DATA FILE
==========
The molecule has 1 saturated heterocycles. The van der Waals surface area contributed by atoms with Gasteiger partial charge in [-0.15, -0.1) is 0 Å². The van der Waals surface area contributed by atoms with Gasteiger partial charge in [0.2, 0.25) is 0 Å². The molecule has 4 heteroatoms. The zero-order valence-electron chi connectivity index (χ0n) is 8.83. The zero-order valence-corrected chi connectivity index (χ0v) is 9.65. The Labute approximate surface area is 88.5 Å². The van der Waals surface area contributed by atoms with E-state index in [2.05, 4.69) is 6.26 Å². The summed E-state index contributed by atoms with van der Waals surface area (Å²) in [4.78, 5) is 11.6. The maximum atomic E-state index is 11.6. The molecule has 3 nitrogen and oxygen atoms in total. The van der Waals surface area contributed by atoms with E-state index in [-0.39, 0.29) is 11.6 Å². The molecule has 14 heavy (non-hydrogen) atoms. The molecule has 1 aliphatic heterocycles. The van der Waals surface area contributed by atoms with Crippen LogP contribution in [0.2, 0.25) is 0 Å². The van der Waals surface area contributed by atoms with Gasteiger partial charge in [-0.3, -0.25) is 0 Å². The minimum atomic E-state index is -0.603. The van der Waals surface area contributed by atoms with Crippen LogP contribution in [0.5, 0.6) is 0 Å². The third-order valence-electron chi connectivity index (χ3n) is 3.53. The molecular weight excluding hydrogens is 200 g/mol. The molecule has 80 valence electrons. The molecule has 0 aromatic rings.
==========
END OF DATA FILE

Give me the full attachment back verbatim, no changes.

The molecule has 1 saturated heterocycles. The van der Waals surface area contributed by atoms with Gasteiger partial charge in [-0.15, -0.1) is 0 Å². The van der Waals surface area contributed by atoms with Gasteiger partial charge in [0.2, 0.25) is 0 Å². The molecule has 4 heteroatoms. The zero-order valence-electron chi connectivity index (χ0n) is 8.83. The zero-order valence-corrected chi connectivity index (χ0v) is 9.65. The Labute approximate surface area is 88.5 Å². The van der Waals surface area contributed by atoms with E-state index in [2.05, 4.69) is 6.26 Å². The summed E-state index contributed by atoms with van der Waals surface area (Å²) in [4.78, 5) is 11.6. The maximum atomic E-state index is 11.6. The molecule has 3 nitrogen and oxygen atoms in total. The van der Waals surface area contributed by atoms with E-state index in [-0.39, 0.29) is 11.6 Å². The molecule has 14 heavy (non-hydrogen) atoms. The molecule has 1 aliphatic heterocycles. The van der Waals surface area contributed by atoms with Crippen LogP contribution in [0.2, 0.25) is 0 Å². The van der Waals surface area contributed by atoms with Gasteiger partial charge in [-0.3, -0.25) is 0 Å². The minimum atomic E-state index is -0.603. The van der Waals surface area contributed by atoms with Crippen LogP contribution in [0.5, 0.6) is 0 Å². The third-order valence-electron chi connectivity index (χ3n) is 3.53. The molecular weight excluding hydrogens is 200 g/mol. The molecule has 80 valence electrons. The molecule has 0 aromatic rings.